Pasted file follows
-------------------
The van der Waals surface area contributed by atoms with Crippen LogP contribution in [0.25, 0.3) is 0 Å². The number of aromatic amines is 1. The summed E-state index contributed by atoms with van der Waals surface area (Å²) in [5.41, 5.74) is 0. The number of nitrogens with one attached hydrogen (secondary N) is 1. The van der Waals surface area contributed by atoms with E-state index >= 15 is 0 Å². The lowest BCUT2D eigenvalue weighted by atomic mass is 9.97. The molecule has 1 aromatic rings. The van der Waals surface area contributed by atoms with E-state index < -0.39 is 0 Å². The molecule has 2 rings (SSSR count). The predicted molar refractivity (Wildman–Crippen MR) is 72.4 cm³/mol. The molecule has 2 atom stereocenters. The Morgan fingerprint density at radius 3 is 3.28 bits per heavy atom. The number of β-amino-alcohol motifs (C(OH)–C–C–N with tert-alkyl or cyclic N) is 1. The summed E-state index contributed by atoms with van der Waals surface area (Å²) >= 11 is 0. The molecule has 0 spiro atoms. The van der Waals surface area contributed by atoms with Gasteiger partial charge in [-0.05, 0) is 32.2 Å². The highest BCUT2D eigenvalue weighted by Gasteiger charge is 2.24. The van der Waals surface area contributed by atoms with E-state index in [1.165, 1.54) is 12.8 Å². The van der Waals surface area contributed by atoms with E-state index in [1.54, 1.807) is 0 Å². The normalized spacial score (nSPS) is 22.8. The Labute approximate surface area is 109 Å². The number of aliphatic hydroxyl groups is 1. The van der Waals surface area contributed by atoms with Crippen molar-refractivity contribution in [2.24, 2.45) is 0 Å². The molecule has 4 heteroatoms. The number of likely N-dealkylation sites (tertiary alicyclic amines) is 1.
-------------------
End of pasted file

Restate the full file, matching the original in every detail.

The van der Waals surface area contributed by atoms with Crippen LogP contribution in [0.25, 0.3) is 0 Å². The number of aromatic amines is 1. The summed E-state index contributed by atoms with van der Waals surface area (Å²) in [5.41, 5.74) is 0. The number of nitrogens with one attached hydrogen (secondary N) is 1. The van der Waals surface area contributed by atoms with E-state index >= 15 is 0 Å². The lowest BCUT2D eigenvalue weighted by atomic mass is 9.97. The molecule has 1 aromatic rings. The van der Waals surface area contributed by atoms with E-state index < -0.39 is 0 Å². The molecule has 2 rings (SSSR count). The predicted molar refractivity (Wildman–Crippen MR) is 72.4 cm³/mol. The molecule has 2 atom stereocenters. The Morgan fingerprint density at radius 3 is 3.28 bits per heavy atom. The number of β-amino-alcohol motifs (C(OH)–C–C–N with tert-alkyl or cyclic N) is 1. The summed E-state index contributed by atoms with van der Waals surface area (Å²) >= 11 is 0. The molecule has 0 spiro atoms. The van der Waals surface area contributed by atoms with Gasteiger partial charge in [-0.05, 0) is 32.2 Å². The highest BCUT2D eigenvalue weighted by Gasteiger charge is 2.24. The van der Waals surface area contributed by atoms with E-state index in [1.165, 1.54) is 12.8 Å². The van der Waals surface area contributed by atoms with E-state index in [1.54, 1.807) is 0 Å². The normalized spacial score (nSPS) is 22.8. The Labute approximate surface area is 109 Å². The number of aliphatic hydroxyl groups is 1. The van der Waals surface area contributed by atoms with Crippen molar-refractivity contribution in [2.24, 2.45) is 0 Å². The molecule has 4 heteroatoms. The number of likely N-dealkylation sites (tertiary alicyclic amines) is 1.